Across 13 Saturdays, Jackmaster will invite a selection of artists – amongst them Kenny Dope, Loefah, Paul Johnson – to join him at XOYO (full listing and tickets available here). To celebrate the news, we roped Jack in for a brace of features: his top 10 Glasgow classics (note: they’re tracks that have anthem status in Glasgow, they don’t have to be made by Glasgow artists before some smart alec points out that Kevin Saunderson’s not from Cardonald), and a rundown of up-and-coming hometown artists to keep an eye on. But first, here’s Jack on his new residency:
“The thing I wanted to achieve from the residency was a solid 13 weeks of good music. That sounds like such a standard answer and cliche even (“it’s all about the music maaaaaan”). But it’s true. Not booking anything whatsoever simply to ensure the club is busy. No bullshit. Focus only on actual talent instead. I’m so fucking happy with the DJs we got. I’d be surprised if even one crap record is played over the 13 weeks.
“I think looking at those line ups, I can learn from a lot of the guys and girls we booked, so it will be an educative and inspiring journey for me too. We were so lucky to nail almost all of my dream wishlist – it was a struggle at times because all of the festivals in and around London look for periods of exclusivity from their artists, but Andy Peyton and Ryan from the club smashed it.
“Another thing is that, as well as doing some peak-time slots, I’ll get to warm up the club on most nights which means I can really dig into some of my old weirder records and show the true breadth of my eclectic tastes – not just playing the high octane sets I’m known for. I warmed up pretty much every Numbers party for the last 10 years so it will be nice to be doing that again. It’s the most crucial part of the night in my opinion.”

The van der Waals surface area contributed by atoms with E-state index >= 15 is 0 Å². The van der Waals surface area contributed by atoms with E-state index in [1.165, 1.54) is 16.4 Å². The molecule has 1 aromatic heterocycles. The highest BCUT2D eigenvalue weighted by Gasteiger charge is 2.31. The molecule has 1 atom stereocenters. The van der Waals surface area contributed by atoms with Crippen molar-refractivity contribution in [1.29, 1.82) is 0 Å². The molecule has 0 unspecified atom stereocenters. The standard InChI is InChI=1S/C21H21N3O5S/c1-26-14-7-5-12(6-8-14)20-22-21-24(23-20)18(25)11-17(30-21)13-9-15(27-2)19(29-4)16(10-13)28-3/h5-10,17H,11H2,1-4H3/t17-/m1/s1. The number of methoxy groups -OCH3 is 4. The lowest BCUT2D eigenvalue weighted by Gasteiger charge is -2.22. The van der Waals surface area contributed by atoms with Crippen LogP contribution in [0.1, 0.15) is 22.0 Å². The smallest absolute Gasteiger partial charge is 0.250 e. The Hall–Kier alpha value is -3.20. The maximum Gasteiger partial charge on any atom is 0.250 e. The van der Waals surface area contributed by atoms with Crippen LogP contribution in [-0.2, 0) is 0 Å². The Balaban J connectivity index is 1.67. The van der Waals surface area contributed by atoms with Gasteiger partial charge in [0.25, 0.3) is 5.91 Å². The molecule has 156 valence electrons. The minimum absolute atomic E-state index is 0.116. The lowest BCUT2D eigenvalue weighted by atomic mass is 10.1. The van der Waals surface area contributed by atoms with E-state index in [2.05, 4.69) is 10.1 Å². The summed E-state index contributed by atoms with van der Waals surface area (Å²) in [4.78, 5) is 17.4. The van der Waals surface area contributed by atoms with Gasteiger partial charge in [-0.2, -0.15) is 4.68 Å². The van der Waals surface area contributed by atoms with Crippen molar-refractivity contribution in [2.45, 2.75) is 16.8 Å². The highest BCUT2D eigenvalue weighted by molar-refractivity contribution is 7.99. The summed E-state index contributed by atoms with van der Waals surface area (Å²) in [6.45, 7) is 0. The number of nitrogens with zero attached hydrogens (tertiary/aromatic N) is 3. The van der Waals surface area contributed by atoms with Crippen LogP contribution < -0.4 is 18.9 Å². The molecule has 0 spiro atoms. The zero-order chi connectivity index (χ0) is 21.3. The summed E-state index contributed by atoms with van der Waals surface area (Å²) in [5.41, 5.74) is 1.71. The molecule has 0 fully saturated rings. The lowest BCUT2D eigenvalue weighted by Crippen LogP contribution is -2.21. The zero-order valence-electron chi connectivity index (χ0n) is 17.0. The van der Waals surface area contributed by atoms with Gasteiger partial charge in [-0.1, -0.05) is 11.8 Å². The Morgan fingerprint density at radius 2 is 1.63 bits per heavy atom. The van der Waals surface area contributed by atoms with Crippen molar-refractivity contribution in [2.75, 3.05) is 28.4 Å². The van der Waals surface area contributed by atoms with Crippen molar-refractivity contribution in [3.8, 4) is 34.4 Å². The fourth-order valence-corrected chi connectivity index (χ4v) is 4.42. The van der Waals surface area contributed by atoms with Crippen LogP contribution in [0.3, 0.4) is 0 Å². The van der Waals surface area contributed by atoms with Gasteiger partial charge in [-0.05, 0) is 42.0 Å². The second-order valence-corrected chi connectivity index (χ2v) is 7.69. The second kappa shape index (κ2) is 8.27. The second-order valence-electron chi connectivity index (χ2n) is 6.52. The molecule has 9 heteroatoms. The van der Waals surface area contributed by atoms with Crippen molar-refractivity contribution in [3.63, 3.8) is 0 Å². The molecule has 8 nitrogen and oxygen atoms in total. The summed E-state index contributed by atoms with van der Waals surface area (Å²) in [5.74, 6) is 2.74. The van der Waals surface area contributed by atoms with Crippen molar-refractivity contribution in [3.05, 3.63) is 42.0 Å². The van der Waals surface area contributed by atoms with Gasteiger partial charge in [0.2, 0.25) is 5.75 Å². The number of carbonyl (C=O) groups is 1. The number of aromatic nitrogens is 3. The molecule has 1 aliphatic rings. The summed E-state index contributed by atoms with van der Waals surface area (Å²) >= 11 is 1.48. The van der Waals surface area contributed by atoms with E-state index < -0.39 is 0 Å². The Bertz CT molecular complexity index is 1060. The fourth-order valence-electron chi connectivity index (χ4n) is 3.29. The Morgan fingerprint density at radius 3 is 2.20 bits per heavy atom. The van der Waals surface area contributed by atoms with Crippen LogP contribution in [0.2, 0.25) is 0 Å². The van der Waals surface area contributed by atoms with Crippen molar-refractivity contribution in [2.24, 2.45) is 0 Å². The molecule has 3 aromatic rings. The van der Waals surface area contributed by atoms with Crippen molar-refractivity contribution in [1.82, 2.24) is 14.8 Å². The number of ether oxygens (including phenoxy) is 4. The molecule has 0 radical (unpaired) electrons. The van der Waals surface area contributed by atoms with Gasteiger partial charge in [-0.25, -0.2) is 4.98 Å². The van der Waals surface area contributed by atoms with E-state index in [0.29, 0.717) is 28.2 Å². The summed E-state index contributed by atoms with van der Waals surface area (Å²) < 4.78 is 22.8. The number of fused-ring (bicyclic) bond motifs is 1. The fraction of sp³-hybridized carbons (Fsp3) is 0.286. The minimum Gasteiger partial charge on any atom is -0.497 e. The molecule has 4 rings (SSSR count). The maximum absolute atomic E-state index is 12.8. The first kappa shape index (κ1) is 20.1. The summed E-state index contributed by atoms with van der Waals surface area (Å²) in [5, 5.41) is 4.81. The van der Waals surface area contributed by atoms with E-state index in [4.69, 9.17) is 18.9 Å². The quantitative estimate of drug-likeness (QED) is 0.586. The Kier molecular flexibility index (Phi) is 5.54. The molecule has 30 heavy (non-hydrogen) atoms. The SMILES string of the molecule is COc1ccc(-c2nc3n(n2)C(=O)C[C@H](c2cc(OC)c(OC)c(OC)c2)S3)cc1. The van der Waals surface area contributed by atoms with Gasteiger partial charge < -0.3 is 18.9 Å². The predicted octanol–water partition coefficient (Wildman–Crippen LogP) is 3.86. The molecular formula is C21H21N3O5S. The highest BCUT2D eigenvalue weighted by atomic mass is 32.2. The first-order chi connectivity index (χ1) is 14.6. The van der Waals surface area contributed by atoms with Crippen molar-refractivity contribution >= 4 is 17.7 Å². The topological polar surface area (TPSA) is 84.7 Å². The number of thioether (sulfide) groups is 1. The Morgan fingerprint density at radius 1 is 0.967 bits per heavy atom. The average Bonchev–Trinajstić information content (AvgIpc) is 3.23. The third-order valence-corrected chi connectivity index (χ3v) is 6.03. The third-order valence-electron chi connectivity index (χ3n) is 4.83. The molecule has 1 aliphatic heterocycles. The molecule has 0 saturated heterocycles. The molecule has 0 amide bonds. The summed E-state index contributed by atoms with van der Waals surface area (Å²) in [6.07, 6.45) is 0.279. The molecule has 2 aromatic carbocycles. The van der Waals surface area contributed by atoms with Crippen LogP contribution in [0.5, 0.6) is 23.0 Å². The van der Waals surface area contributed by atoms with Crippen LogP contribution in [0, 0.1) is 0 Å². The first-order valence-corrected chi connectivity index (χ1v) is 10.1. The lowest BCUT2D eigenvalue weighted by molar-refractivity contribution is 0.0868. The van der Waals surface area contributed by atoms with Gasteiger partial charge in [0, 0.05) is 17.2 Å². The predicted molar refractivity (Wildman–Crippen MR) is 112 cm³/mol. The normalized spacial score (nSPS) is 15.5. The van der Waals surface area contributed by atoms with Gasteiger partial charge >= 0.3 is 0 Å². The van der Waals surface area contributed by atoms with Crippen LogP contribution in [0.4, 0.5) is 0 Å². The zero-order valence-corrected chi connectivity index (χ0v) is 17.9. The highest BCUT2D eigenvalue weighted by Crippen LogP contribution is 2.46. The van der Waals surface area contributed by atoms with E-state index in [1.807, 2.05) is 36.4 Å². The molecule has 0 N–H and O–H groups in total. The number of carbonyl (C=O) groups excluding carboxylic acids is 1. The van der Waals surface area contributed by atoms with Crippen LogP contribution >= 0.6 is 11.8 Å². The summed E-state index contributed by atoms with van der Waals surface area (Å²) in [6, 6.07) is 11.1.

Turn the page to tuck into Jackmaster’s top 10 Glasgow classics, and his Glasgow producers and DJs to keep an eye on this year.
01. Fatima Yamaha
‘What’s a Girl To Do’
Before I start talking about any of these tracks, it’s only right that we give credit to the DJs that turned us onto pretty much all of these. The reason most of them resonate with myself and he whole Numbers crew is because of a wee techno dungeon in Paisley named 69, and one person in particular named Martin McKay.
A subject I’ve discussed with loads of DJs before is if they could be teleported back in time to any era in music, where and when would they go? Most people say The Muzic Box, The Loft, The Warehouse or the Paradise Garage or Hacienda or whatever, and I’ve most likely agreed with all of those in the past, but as I’m writing this it’s dawning on me that (aside from a wee stint at Pure in Edinburgh with JD Twitch on the decks), I’d honestly say take me to (Club) 69 in the ’90s.